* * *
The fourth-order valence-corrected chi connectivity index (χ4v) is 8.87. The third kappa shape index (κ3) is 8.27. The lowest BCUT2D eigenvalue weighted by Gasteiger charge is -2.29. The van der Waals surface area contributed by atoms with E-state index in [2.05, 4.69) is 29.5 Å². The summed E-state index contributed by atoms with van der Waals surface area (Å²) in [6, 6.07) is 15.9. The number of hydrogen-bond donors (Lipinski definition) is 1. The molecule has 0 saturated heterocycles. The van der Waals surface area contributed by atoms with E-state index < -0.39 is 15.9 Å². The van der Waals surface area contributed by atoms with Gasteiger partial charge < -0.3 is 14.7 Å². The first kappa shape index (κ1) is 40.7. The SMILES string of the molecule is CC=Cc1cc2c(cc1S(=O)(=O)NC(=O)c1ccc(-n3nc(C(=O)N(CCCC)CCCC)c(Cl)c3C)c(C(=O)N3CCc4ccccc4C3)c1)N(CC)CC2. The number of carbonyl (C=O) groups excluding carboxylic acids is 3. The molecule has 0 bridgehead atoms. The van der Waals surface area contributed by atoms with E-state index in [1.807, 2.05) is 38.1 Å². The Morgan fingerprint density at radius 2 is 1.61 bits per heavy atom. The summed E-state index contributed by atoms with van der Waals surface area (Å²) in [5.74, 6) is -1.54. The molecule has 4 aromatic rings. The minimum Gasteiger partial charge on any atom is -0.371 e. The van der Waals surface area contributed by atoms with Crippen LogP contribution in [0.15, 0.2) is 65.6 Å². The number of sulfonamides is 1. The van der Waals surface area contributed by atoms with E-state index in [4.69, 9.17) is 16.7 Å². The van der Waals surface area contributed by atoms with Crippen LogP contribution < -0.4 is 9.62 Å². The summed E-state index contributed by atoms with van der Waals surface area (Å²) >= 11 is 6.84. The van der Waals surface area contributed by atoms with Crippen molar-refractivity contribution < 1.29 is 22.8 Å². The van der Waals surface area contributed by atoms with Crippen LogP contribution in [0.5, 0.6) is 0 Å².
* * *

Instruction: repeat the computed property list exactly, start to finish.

The fourth-order valence-corrected chi connectivity index (χ4v) is 8.87. The third kappa shape index (κ3) is 8.27. The lowest BCUT2D eigenvalue weighted by Gasteiger charge is -2.29. The van der Waals surface area contributed by atoms with E-state index in [2.05, 4.69) is 29.5 Å². The summed E-state index contributed by atoms with van der Waals surface area (Å²) in [6, 6.07) is 15.9. The number of hydrogen-bond donors (Lipinski definition) is 1. The molecule has 0 saturated heterocycles. The van der Waals surface area contributed by atoms with E-state index < -0.39 is 15.9 Å². The van der Waals surface area contributed by atoms with Gasteiger partial charge < -0.3 is 14.7 Å². The first kappa shape index (κ1) is 40.7. The SMILES string of the molecule is CC=Cc1cc2c(cc1S(=O)(=O)NC(=O)c1ccc(-n3nc(C(=O)N(CCCC)CCCC)c(Cl)c3C)c(C(=O)N3CCc4ccccc4C3)c1)N(CC)CC2. The number of carbonyl (C=O) groups excluding carboxylic acids is 3. The molecule has 0 bridgehead atoms. The van der Waals surface area contributed by atoms with E-state index in [1.807, 2.05) is 38.1 Å². The Morgan fingerprint density at radius 2 is 1.61 bits per heavy atom. The summed E-state index contributed by atoms with van der Waals surface area (Å²) in [5.74, 6) is -1.54. The molecule has 4 aromatic rings. The minimum Gasteiger partial charge on any atom is -0.371 e. The van der Waals surface area contributed by atoms with Crippen LogP contribution in [0.15, 0.2) is 65.6 Å². The number of sulfonamides is 1. The van der Waals surface area contributed by atoms with E-state index in [4.69, 9.17) is 16.7 Å². The van der Waals surface area contributed by atoms with Crippen LogP contribution < -0.4 is 9.62 Å². The summed E-state index contributed by atoms with van der Waals surface area (Å²) >= 11 is 6.84. The van der Waals surface area contributed by atoms with Crippen molar-refractivity contribution < 1.29 is 22.8 Å². The van der Waals surface area contributed by atoms with Crippen LogP contribution in [0.5, 0.6) is 0 Å².